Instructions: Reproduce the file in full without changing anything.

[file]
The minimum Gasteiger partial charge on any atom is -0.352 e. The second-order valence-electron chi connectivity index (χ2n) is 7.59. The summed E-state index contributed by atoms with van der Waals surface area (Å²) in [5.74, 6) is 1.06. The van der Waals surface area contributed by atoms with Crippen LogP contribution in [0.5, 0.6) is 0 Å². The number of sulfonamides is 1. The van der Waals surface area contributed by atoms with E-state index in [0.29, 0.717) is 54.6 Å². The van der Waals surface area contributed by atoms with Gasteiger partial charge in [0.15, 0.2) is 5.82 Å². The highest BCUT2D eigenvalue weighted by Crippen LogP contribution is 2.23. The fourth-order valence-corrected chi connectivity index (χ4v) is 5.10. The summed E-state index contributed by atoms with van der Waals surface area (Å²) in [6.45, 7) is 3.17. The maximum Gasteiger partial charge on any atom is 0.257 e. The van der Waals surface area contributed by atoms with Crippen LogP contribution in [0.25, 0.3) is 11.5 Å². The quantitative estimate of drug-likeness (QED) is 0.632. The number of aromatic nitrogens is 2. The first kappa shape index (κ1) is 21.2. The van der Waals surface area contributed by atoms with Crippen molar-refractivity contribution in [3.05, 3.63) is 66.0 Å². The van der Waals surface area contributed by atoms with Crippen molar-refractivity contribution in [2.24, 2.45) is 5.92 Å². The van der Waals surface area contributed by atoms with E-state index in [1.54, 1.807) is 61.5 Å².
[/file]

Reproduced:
The minimum Gasteiger partial charge on any atom is -0.352 e. The second-order valence-electron chi connectivity index (χ2n) is 7.59. The summed E-state index contributed by atoms with van der Waals surface area (Å²) in [5.74, 6) is 1.06. The van der Waals surface area contributed by atoms with Crippen LogP contribution in [0.5, 0.6) is 0 Å². The number of sulfonamides is 1. The van der Waals surface area contributed by atoms with E-state index in [0.29, 0.717) is 54.6 Å². The van der Waals surface area contributed by atoms with Gasteiger partial charge in [0.15, 0.2) is 5.82 Å². The highest BCUT2D eigenvalue weighted by Crippen LogP contribution is 2.23. The fourth-order valence-corrected chi connectivity index (χ4v) is 5.10. The summed E-state index contributed by atoms with van der Waals surface area (Å²) in [6.45, 7) is 3.17. The maximum Gasteiger partial charge on any atom is 0.257 e. The van der Waals surface area contributed by atoms with Crippen LogP contribution in [0.25, 0.3) is 11.5 Å². The quantitative estimate of drug-likeness (QED) is 0.632. The number of aromatic nitrogens is 2. The first kappa shape index (κ1) is 21.2. The van der Waals surface area contributed by atoms with Crippen molar-refractivity contribution in [3.05, 3.63) is 66.0 Å². The van der Waals surface area contributed by atoms with Crippen molar-refractivity contribution in [2.24, 2.45) is 5.92 Å². The van der Waals surface area contributed by atoms with E-state index in [1.54, 1.807) is 61.5 Å².